I found some example source code where the author seems to use bitwise
& operator instead of
% operator. However when I tried
x & 4 it doesn't produce the same value as
x % 5.
This only works for powers of 2.
is equivalent to:
Note also that this may be true only for
To understand why this works, consider what MOD really is - it's just the remainder after performing integer division. In the case of a division by 2^n, we are effectively just shifting a binary value right by n bits and discarding any low order bits that get shifted out, e.g. for an 8 bit binary number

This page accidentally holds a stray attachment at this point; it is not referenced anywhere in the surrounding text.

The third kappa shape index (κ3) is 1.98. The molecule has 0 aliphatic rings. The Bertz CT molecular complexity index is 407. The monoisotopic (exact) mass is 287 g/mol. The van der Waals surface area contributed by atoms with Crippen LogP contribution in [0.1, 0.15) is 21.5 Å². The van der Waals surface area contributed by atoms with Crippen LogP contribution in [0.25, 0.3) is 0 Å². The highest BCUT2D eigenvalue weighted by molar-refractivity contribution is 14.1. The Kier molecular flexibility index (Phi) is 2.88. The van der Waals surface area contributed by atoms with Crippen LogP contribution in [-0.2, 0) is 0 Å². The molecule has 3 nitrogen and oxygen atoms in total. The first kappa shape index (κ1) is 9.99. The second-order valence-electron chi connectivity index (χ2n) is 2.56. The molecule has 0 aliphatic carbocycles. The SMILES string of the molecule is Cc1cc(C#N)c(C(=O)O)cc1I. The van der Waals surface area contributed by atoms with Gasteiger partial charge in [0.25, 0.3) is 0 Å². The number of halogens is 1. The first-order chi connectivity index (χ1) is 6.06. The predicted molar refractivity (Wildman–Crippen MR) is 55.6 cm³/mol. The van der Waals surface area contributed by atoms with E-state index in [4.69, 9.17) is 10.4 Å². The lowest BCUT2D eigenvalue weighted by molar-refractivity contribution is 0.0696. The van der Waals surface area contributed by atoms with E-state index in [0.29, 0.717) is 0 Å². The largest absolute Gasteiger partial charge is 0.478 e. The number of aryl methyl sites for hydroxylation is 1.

if we divide by 4 = 2^2 then we shift right by 2 bits:
The remainder (
If we wanted to know the remainder then we could just extract the bits
Note that the has has value 3, which in the general case is just 2^n - 1.
Let's try this with some real numbers. Suppose we want to calculate 42 / 4 and get both the quotient and the remainder:
To get the quotient we shift right by 2 bits:
So 42/4 = 10 remainder 2.
The answer quite simple, try to think in binary.
... and so on.
This have the same result as reminder (% is remainder, formally, not modulus). It works only with powers of 2 and only for zero and positive numbers.